Levine, described as one of Krause’s closest companions, spoke for the first time at the official commemoration ceremony yesterday, just down the hill from where his friend was killed.
“She was sweet, intelligent, loving, warm, funny, giving, intelligent, bright as they come,” Levine said. “Did I say intelligent?”
Levine said May 4 is a cautionary tale about the value of free speech rights.
“It had everything to do with the right of free speech and the right to free expression,” he said. “They decided to deny her that right.”
Levine said though unfinished business still lasts from May 4, Krause would have been grateful for yesterday’s commemoration ceremonies.
“She would be thanking all of you.”
Chic Canfora, witness to the shootings and sister of Alan Canfora, who was among the injured, compared college life today to that in 1970.
She feels students today don’t have the time her generation did to engage in politics.
“Many students just don’t have the time to watch their futures being bargained away and our democracy eroding in Congress and in the courts,” Canfora said.
She believes this lack of time is “by design, not by accident.”
“You are the children of the Woodstock generation and don’t you think for a moment that corporate America did not know you were coming,” Canfora said.
She encourages students to stand up for their beliefs and fight against the world “corporate America” has created for them.
“It’s my hope that Kent State University will serve as a model of a 21st century college campus where open dialogue, public debate and righteous dissent is held in higher esteem than the interests of those who would silence us,” Canfora said.
Joe Lewis, one of the nine students injured on May 4, 1970, spoke about how much more of a tragedy May 4 is now because of all the life experiences the four students killed never had.
“For me, the tragedy got worse year after year, and I think it’s important to think of the things that they haven’t had a chance to experience and how very, very sad that is,” Lewis said.
Mary Vecchio, who witnessed the shootings and was the subject in the Pulitzer Prize winning photograph by John Filo from May 4, 1970, said she was “honored to be standing here today.”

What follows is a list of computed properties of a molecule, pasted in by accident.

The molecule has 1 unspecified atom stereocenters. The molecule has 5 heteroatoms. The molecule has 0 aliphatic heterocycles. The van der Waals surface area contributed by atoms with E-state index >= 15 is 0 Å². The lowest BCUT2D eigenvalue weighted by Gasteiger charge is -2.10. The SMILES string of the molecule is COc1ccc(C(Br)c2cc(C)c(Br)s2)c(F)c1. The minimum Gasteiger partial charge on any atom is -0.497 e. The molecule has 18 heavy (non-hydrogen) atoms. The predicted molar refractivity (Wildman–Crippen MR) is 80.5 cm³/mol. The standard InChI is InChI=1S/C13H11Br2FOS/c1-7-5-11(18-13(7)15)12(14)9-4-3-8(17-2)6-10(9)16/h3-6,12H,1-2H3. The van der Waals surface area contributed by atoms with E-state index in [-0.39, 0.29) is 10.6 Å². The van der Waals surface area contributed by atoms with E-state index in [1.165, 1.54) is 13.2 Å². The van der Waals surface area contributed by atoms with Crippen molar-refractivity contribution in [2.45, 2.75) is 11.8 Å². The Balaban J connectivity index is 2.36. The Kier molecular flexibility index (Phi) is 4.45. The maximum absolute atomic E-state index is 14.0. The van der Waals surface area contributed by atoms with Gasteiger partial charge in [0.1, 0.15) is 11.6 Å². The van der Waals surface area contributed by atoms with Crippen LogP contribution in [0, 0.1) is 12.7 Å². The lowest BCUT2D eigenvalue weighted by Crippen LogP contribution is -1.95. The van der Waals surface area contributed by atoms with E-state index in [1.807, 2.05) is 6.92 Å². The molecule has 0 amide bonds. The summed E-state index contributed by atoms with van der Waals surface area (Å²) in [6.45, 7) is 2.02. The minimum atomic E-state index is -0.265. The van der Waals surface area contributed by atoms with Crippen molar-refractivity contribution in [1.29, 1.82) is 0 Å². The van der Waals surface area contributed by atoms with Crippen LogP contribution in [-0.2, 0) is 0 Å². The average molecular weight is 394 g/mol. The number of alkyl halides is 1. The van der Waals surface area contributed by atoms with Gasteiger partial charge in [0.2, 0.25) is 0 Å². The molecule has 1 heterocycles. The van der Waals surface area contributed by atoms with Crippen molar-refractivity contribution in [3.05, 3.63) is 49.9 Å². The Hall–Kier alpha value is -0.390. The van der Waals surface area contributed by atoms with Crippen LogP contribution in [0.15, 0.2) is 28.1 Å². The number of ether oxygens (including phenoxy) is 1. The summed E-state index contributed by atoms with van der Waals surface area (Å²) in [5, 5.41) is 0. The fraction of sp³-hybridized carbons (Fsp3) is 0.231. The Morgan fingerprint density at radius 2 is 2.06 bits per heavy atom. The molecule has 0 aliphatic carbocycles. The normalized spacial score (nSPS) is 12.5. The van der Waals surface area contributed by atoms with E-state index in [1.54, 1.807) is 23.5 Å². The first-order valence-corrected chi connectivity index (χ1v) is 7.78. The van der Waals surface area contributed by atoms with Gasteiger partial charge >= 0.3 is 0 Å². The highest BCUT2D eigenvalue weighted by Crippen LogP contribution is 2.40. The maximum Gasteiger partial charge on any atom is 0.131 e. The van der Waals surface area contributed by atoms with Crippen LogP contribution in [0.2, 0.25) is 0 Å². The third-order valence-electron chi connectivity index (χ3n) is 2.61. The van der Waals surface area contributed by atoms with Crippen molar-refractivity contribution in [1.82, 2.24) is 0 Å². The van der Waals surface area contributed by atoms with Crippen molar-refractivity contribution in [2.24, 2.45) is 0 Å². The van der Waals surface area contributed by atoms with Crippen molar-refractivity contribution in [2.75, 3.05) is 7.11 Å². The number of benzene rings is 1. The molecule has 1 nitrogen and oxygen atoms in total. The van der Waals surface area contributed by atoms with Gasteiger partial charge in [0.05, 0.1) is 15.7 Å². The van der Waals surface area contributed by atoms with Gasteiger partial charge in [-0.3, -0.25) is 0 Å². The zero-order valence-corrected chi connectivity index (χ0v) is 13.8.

While Vecchio said she is “not a person who writes poems,” she felt moved enough to write one honoring those who passed on May 4.
“I feel that everyone here is an extension of my family and that the chain can’t be broken now,” Vecchio said.
Gene Young, who experienced the Jackson State shootings, read to the audience excerpts of poems and speeches that helped remind people that we all should have equal rights.
Young told students about the shooting at Jackson State, which happened 10 days after the one at Kent State, and how he feels close to students and families at Kent State, which, he said, is a home to him.
“I’m happy to be here because young people are here,” Young said. “We must tell young people about the history — the painful and brutal history — of this country.”
One month and three years before May 4, Martin Luther King Jr. said, “The greatest purveyor of violence on this earth is my own country.” Bernadine Dohrn still thinks this is true.
Dohrn, former leader of the anti-Vietnam War radical organization Weather Underground, referenced Martin Luther King Jr. several times during her speech yesterday, emphasizing his words.
“Our challenge is not nostalgia, recriminations or the past. It’s what we do today,” Dohrn said.
Dohrn listed what MLK called the three most corrosive world issues: imperial war, racism and consumerism. Dohrn added a fourth: the safety and survival of the planet and its people.
Three students received the Peter, Paul and Mary scholarship at this year’s May 4 memorial. Scott Waite, Kristina Spangler and Douglas Klingenberg each received a scholarship.
The Peter, Paul and Mary scholarship was established in 1995 when the group performed a concert on campus for the May 4 Task Force. The band donated the money they made at the concert to start the scholarship, which has been awarded each year since. Idris Kabir Syed, the May 4 Task Force adviser, presented the scholarships.
By the end of the commemorations, students from now and then danced and sang with Country Joe. He performed “For What It’s Worth” by Buffalo Springfield and brought the crowd together with music.
The above narration was written by the following members of the News Team of the Daily Kent Stater: Lydia Coutre, Kristine Gill, Simon Husted, Courtney Kerrigan, Mariana Silva, Suzi Starheim, Jenna Staul and Jackie Valley.